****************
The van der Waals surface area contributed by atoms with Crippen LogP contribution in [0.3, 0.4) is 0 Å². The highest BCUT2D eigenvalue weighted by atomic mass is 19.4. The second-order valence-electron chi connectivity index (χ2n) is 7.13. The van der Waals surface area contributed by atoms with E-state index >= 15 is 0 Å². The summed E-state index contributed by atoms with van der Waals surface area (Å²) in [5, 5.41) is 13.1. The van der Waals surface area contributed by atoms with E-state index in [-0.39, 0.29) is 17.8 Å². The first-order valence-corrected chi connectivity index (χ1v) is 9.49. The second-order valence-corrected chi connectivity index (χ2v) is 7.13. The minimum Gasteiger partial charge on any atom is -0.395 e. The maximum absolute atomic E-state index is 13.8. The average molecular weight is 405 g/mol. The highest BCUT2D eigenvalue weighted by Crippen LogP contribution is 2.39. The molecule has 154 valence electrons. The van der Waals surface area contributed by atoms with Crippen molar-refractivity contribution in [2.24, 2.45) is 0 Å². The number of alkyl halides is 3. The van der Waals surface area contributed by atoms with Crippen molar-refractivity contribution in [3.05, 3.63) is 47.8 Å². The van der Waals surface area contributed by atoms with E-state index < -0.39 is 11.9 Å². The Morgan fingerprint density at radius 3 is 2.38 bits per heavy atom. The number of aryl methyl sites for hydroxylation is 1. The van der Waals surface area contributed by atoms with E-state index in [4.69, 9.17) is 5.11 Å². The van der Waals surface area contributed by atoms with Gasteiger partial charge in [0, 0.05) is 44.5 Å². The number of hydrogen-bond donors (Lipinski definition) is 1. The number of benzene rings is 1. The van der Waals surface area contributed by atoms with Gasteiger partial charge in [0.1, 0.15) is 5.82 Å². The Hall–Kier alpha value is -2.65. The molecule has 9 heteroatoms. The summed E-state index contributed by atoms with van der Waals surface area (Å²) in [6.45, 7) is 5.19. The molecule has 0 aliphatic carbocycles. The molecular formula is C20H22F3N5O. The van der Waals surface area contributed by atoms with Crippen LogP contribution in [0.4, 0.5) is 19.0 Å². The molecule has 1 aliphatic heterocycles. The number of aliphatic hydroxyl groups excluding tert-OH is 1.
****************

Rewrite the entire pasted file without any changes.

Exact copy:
The van der Waals surface area contributed by atoms with Crippen LogP contribution in [0.3, 0.4) is 0 Å². The highest BCUT2D eigenvalue weighted by atomic mass is 19.4. The second-order valence-electron chi connectivity index (χ2n) is 7.13. The van der Waals surface area contributed by atoms with E-state index >= 15 is 0 Å². The summed E-state index contributed by atoms with van der Waals surface area (Å²) in [5, 5.41) is 13.1. The van der Waals surface area contributed by atoms with E-state index in [-0.39, 0.29) is 17.8 Å². The first-order valence-corrected chi connectivity index (χ1v) is 9.49. The second-order valence-corrected chi connectivity index (χ2v) is 7.13. The minimum Gasteiger partial charge on any atom is -0.395 e. The maximum absolute atomic E-state index is 13.8. The average molecular weight is 405 g/mol. The highest BCUT2D eigenvalue weighted by Crippen LogP contribution is 2.39. The molecule has 154 valence electrons. The van der Waals surface area contributed by atoms with Crippen molar-refractivity contribution in [2.24, 2.45) is 0 Å². The number of alkyl halides is 3. The van der Waals surface area contributed by atoms with Crippen molar-refractivity contribution in [3.05, 3.63) is 47.8 Å². The van der Waals surface area contributed by atoms with E-state index < -0.39 is 11.9 Å². The Morgan fingerprint density at radius 3 is 2.38 bits per heavy atom. The number of aryl methyl sites for hydroxylation is 1. The van der Waals surface area contributed by atoms with E-state index in [4.69, 9.17) is 5.11 Å². The van der Waals surface area contributed by atoms with Gasteiger partial charge in [0, 0.05) is 44.5 Å². The number of hydrogen-bond donors (Lipinski definition) is 1. The number of benzene rings is 1. The van der Waals surface area contributed by atoms with Gasteiger partial charge in [0.1, 0.15) is 5.82 Å². The Hall–Kier alpha value is -2.65. The molecule has 9 heteroatoms. The summed E-state index contributed by atoms with van der Waals surface area (Å²) in [6.45, 7) is 5.19. The molecule has 0 aliphatic carbocycles. The molecular formula is C20H22F3N5O. The van der Waals surface area contributed by atoms with Crippen LogP contribution in [0.4, 0.5) is 19.0 Å². The molecule has 1 aliphatic heterocycles. The number of aliphatic hydroxyl groups excluding tert-OH is 1.